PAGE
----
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Article | 31 March 2022 | ESG
The growing investor focus on the transformation to a net-zero economy is being increasingly reflected in the bond market. Since the birth of the green bond segment in 2007, the global fixed income market has been playing a key role in financing the transition to a sustainable future. And now the global issuance of sustainable debt is on track to surpass $1 trillion this year, with green bonds dominating. A relatively new innovation, representing a small but fast-growing proportion of sustainable bond issuance, is sustainability-linked bonds (SLBs). This is where an issuer pledges to reach specific key performance indicators (KPIs) linked to sustainability performance targets, or could face higher coupon payments, for example.
In March Chile launched the world's first sovereign sustainability-linked bond, setting the stage for wider use of the instrument by governments. The bond adheres to the Paris Agreement on climate change and has a number of KPIs, including that the country emits no more than 95 metric tonne of carbon dioxide and equivalent by 2030, and that 60% of electricity production is derived from renewable energy by 2032.
And with many companies facing major challenges in the race to reach net zero emissions by 2050, SLB’s are being heralded as an innovative instrument for credible transition financing for industries, when traditional forms of sustainable finance don’t fit. Thereby allowing a greater range of organisations and sectors to get involved in the market. However, there is a catch. SLBs are largely unregulated, but usually adhere to voluntary principles published by the International Capital Market Association (ICMA) trade body. Those principles require targets to be ambitious, represent material improvement in underlying indicators, and go beyond business as usual. But some investors and experts say these loose guidelines present ‘greenwashing’ dangers.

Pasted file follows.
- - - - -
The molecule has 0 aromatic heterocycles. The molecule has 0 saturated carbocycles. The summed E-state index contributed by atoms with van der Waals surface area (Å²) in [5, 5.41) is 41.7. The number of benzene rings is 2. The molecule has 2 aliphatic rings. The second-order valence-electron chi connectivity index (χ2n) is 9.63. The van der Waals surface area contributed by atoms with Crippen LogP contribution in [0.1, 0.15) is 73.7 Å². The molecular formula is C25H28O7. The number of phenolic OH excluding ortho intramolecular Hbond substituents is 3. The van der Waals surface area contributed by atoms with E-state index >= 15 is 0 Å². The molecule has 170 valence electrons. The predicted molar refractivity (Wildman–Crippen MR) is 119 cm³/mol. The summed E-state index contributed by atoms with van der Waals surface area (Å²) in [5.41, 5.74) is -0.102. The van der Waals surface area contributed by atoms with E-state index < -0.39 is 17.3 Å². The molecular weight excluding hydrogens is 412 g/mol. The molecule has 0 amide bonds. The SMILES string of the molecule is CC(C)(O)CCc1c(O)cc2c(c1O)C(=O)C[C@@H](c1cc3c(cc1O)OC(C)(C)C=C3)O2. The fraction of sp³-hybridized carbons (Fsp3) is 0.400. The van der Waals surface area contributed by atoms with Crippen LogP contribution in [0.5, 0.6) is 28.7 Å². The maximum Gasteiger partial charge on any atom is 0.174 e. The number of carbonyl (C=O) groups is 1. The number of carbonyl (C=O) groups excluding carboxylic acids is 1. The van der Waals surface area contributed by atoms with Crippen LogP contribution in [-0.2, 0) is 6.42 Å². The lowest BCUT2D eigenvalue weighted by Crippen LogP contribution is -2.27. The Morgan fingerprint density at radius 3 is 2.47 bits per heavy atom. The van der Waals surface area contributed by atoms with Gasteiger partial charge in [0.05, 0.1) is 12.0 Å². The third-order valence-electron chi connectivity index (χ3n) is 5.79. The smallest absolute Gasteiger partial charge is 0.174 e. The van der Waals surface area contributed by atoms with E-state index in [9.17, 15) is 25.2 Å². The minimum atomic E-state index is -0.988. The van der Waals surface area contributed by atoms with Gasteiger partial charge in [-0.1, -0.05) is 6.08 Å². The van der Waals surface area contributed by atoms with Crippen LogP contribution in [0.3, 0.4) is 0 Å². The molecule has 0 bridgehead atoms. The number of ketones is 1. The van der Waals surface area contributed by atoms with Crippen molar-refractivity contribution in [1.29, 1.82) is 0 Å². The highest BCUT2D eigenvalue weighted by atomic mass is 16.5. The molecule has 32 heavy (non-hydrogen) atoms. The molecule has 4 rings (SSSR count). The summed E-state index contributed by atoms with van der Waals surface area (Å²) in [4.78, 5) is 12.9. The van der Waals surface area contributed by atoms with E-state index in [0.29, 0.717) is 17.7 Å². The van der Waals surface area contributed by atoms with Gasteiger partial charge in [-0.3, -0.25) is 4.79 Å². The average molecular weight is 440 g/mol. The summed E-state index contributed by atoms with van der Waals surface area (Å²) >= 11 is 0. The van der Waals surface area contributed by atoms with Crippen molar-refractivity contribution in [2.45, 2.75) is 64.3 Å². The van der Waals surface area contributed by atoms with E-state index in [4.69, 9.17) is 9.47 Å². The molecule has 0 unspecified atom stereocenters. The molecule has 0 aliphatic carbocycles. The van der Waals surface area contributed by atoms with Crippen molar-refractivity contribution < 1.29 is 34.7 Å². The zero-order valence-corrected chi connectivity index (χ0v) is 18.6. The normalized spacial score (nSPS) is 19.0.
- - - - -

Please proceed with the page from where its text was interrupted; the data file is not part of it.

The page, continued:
We understand the importance of transforming companies into the sustainable companies of tomorrow. And we believe that SLBs are a very relevant tool in the contribution to the fight against climate change. But, for SLBs to become leading investment products in the sustainable bond space, measures are needed to prevent greenwashing and ensure clarity on how capital is allocated. The flexible nature of SLBs could make them prone to the risk of greenwashing. For instance, some issuances have been tied to KPIs that are clearly readily achievable.
Each month, we look at the steps Architas and the AXA Group are taking towards a better, more sustainable future for our employees, communities and the wider world.
This month we celebrated International Women’s Day, a global celebration of the social, economic, cultural and political achievements of women, and a call to action to accelerate the move towards gender parity in all walks of life. AXA strongly believes that gender parity is an opportunity to build teams with a broad diversity of thought, experience and skills, helping our company work better as a whole. And that is why the AXA Group has a target that by 2023, 50% of senior management roles will be held by women.
At Architas we specialise in multi-manager, multi-asset investing. We work with fund managers to ensure they are investing responsibly and focusing on environmental, social and governance (ESG) issues. In 2018, we began our journey to full ESG integration across all of our offers, and we aim to achieve this by the end of 2021. Since 2018 we have also been signatories of the United Nations Principles for Responsible Investment. For more information about our responsible investing process please click here.